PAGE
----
What that actually means is that they must do two things; the first is to represent those ordinary people who live in the constituencies they serve – the ones who gave them their jobs. The second is to represent the country as a whole and the needs of the country as a whole – and by ‘country’ I mean the entire United Kingdom, not just one part of it.
That is done, in any democracy worthy of the name, by following the wishes of the majority of people who cast a vote, whether that vote be locally for their town or city authority, whether that vote be for a political party to form the government of the country, or whether it is to follow the decision of a majority in a referendum. The woeful, and at times, simply dishonest posturing of MPs over the past few months has been nothing short of a scandal. It could of course, be said that those current MPs who are the cause of the UK’s discomforts at the moment, are in fact a minority of them – the rest are dutifully doing as they should. No they are not.
When some behave in a way that is clearly wrong, it is up to the rest to bring them into line and thus ensure that the business of running the country on behalf of those who gave them their (very well paid) job to start with is done. This is not happening. It is not happening because MPs are not doing what they should be – and that is why they must go. Every single one of them.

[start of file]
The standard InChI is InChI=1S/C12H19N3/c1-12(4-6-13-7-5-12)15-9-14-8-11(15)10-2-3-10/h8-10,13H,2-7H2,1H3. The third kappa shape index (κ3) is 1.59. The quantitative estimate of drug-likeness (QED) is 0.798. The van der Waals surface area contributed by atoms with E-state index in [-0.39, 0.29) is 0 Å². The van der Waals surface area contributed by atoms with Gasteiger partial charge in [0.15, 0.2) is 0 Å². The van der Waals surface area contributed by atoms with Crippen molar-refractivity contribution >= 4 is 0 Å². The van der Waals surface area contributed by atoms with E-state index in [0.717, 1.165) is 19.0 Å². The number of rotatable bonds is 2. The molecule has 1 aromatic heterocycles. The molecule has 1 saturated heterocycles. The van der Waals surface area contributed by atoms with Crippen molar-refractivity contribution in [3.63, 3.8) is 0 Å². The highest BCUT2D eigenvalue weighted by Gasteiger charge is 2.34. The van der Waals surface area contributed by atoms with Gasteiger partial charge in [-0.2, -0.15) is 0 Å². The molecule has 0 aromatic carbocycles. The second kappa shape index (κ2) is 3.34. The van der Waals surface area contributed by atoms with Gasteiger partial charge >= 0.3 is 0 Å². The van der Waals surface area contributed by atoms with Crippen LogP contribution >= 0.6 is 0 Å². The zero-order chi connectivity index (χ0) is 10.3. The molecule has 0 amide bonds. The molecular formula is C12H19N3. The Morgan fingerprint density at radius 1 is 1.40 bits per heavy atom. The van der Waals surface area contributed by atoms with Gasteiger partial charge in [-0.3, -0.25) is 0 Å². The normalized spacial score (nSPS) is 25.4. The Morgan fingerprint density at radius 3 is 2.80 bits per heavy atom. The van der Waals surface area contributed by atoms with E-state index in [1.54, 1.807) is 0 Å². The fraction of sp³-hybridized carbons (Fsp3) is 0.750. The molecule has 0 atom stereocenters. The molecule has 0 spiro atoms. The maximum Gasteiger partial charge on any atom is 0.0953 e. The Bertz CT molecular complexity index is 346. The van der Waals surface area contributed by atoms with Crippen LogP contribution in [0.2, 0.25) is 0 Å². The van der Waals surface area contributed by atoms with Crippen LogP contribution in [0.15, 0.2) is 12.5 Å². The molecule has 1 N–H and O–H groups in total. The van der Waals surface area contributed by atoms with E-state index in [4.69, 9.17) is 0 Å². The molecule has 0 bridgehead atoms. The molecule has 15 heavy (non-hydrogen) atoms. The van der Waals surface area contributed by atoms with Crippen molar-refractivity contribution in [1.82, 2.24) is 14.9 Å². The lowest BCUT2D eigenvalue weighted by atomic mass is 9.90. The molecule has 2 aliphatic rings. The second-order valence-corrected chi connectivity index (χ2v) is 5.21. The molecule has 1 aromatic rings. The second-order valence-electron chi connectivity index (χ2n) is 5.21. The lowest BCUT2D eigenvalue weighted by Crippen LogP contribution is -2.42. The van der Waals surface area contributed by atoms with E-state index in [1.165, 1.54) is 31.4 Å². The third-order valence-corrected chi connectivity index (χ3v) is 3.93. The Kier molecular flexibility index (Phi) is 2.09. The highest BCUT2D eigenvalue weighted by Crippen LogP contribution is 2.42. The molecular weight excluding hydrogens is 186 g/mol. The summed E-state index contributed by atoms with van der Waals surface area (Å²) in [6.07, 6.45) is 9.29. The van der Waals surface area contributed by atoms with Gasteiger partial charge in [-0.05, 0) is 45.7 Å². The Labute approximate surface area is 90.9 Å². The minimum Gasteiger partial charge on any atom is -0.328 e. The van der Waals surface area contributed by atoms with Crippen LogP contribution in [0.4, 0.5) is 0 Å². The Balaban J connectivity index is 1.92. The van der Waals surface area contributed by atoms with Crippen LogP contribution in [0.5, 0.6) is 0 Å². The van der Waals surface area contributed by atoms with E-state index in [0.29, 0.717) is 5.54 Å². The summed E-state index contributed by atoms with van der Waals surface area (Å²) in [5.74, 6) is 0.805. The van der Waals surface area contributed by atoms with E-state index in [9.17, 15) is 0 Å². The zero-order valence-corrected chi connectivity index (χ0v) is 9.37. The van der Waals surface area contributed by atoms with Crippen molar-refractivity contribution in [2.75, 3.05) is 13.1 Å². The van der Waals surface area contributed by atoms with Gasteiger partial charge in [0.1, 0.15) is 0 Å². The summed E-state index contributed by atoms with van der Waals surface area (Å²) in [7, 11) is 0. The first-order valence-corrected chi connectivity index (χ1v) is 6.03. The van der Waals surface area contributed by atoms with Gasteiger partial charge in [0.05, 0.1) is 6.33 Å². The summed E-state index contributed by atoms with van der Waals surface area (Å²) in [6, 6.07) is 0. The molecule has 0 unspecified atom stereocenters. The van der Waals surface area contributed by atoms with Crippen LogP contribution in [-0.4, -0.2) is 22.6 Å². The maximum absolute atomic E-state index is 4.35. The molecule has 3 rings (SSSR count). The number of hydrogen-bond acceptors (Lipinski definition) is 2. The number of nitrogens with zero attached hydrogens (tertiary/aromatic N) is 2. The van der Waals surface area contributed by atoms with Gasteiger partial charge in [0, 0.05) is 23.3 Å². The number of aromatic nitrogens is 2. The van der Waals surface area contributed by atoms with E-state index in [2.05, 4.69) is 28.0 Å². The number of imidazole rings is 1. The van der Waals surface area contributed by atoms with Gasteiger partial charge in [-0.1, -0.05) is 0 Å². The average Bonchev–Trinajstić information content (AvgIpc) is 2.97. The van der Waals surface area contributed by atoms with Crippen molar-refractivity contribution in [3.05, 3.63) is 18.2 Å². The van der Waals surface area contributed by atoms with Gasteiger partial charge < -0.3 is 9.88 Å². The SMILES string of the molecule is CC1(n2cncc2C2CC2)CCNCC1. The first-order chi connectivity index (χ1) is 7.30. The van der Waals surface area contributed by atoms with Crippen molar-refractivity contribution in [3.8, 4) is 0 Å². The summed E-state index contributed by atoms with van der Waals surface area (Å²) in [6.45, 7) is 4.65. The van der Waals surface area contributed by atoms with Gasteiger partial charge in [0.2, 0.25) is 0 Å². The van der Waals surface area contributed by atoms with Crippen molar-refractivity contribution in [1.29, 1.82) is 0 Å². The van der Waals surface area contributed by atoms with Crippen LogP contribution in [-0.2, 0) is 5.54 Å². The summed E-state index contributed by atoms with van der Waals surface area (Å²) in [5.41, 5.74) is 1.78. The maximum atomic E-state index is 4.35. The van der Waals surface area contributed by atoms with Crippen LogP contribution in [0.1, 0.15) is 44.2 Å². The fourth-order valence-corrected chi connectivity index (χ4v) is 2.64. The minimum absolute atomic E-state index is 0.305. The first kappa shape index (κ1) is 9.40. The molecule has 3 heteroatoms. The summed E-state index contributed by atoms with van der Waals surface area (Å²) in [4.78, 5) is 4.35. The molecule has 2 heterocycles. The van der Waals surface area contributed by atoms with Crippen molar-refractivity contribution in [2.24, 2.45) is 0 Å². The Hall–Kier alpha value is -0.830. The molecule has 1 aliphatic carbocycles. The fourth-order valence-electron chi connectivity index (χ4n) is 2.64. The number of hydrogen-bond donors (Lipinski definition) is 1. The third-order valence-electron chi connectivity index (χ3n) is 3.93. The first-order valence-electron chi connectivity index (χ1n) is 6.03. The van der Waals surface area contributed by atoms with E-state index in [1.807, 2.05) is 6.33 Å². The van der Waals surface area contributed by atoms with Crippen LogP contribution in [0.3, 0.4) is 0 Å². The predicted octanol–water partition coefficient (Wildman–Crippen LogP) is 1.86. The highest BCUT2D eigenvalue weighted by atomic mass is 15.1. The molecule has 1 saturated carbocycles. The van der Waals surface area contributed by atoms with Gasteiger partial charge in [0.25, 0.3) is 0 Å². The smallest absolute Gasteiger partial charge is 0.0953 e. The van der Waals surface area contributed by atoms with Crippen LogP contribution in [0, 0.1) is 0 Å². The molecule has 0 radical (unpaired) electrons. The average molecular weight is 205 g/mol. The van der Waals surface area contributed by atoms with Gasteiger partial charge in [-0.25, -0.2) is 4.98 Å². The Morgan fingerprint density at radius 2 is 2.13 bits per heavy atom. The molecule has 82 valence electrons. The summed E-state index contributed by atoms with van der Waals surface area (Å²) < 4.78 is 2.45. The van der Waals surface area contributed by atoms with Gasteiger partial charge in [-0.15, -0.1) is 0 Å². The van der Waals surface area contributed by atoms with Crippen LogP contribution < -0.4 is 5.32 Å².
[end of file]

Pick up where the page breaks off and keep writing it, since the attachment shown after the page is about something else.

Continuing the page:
An ever-increasing number of people across the country, no matter what their previous political allegiance may have been, are now saying that they will never vote again. This in fact, is not new. Examine the numbers who voted in the last few general elections. The numbers are not great. Compare those to the numbers who voted in the referendum over leaving (or staying in) the EU; a far greater number of people did indeed vote. Clearly therefore, a huge number of voters across the UK were interested enough to go to their local polling booth and cast that vote. And as I have already written in previous columns, a majority of the people of the UK voted to leave. It doesn’t matter what the division was – large or small, narrow or wide. A majority won. That MPs now, no matter how they are going about it, have threatened that result, is a betrayal. That is also why all of them must be thrown out – we, the people, must sack them and sack them in disgrace. All of them.
Significantly, reports continue to grow of local associations considering de-selecting their current MPs. One must hope that consideration becomes an action; the last quoted number was 50; only another 600 to go then.